10. In 1907 an Indian scholar, Haraprashad Sastri, working in the Royal Archive in Nepal discovered a palm-leaf manuscript of 'Caryagiti' mystic poems by Bengali Buddhist poets. The poems, also collectively known as the 'Caryapada' were published by him in 1916. Sastri's discovery brought to light the oldest specimens not only of Bengali poetry but also of Indo-Aryan literature. According to Dr. Mohammad Shahidullah the discovery of the Cayagiti means that Bengali literature can be dates as far back as the seventh century. It is probable that the language had developed a hundred years before this. These poem-songs in old Bengali, designed to be sung with a particular rage, constitute an integral part of the heritage of Bangladesh and the basis of a long established tradition of poetry which has survived to the present day. These verse by Buddhist mystic poets are not only beautifully written and add greatly to Bengali literary traditions but they also constitute an invaluable source for the study of Bengali society and the Buddhist religion between the seventh and twelfth centuries. They are a particularly important discovery, since there are very few historical documents of the period in existence. Although the siddhacaryas, the writers of the Caryagiti dealt primarily with certain deeper metaphysical problems of tantric Buddhism, they also described their world. They give us a vivid account of the life and occupations of the common people, their work, events of birth, marriage and death, religious activities, dress and ornaments, food and utensils, and music and musical instruments. There is also a beautiful description of the riverine and green eastern part of Bengal which is Bangladesh today. The poems describe rivers, canals, ponds, muddy shores, various types of boats and their different parts, ferrying, and rowing; all these were used by the siddhacaryas as spiritual symbols. The Bengali siddhas, Buddhist mystics, used poetry as a vehicle for teaching one of the most difficult and mystic religious, that known as the shahajia mystic school of Buddhism. Through the use of the mother tongue of the common people, the mystic poets conveyed serious religious philosophies. The poems are a part of the cultural and religious heritage of Bangladesh, India, Nepal, Bhutan and Tibet. Although these songs are still ritually sung in Nepal and Bhutan very little research has been carried out on the subject. They deserve to be known outside the region. According to Dr. Muhammad Shahidullah, the Caryagiti as a literary genre are the origin of both the later Vaisnavaite songs, according to Dr. Shahidullah, are: They are short rhymed poems intended for singing, 1 The name of the composer appears in the last verse, 3 They are near erotic in theme The Caryagiti influenced Gita-govinda, a famous Sanskrit work of the Bengali poet Jayadeva and Vaisnava Padabali, and much later, Rabindranath Tagore and the Baul songs of Bangladesh; Gita-govinda is a celebration of love between Krishna, the god of love and Radha. Divine love is humanized and the poems present erotic mysticism. Gita-govinda is written in a Kavya form, divided into formal cantos, and includes lyric drama, pastoral, an opera, a melodrama and a refined Yatra or play. The poems do not follow the Sanskrit tradition but bear a close resemblance to the spirit and style of the Caryagiti and old Bengali poetry. The musical padabalis, although composed in Sanskrit, actually follow the Bengali manner of expression and use rhymed and melodious moraic metres, uncommon in Sanskrit poems. Tagore was greatly influenced by the Baul songs during his stay in East Bengal, as he frequently mentions in his writing. In Bangladesh the Shahajia Baul songs continue the tradition today. [This message has been edited by jijaji (edited 11-26-2001).]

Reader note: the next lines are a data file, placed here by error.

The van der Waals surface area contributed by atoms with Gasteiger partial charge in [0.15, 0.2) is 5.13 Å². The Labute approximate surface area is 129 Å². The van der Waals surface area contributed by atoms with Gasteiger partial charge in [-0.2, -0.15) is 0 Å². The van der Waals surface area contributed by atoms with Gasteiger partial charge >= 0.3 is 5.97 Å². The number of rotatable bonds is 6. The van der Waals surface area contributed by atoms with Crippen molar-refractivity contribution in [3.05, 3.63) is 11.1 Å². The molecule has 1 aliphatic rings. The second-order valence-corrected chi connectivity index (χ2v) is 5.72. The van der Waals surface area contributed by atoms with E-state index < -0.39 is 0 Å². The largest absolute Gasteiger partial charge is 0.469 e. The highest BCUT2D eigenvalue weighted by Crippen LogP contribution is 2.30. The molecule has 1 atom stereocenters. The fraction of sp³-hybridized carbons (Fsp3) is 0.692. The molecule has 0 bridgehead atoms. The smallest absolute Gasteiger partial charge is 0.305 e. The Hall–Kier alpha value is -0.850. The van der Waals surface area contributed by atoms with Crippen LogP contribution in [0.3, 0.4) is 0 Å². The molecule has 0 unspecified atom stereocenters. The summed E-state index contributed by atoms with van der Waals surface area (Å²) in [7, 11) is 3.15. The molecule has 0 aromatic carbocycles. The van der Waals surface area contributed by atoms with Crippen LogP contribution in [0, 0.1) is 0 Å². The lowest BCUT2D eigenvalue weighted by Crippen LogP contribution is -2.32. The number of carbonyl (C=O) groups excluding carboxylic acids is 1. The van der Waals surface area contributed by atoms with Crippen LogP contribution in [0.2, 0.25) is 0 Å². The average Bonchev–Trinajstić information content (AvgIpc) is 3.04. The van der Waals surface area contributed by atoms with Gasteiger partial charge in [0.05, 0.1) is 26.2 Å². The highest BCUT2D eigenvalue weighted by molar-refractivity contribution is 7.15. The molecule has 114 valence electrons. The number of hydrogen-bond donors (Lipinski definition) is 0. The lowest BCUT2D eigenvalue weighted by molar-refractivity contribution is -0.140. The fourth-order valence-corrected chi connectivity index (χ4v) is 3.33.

11. How do the buddhist carya-padas fit into this scenario...? They had in them the beginnings of bengali kirtan some sources say... sitting in circle with kartals and singing etc... ¸..· ´¨¨)) -:¦:- ¸.·´ .·´¨¨)) ((¸¸.·´ ..·´ -:¦:- jijaji -:¦:- ((¸¸.·´* [This message has been edited by jijaji (edited 11-26-2001).]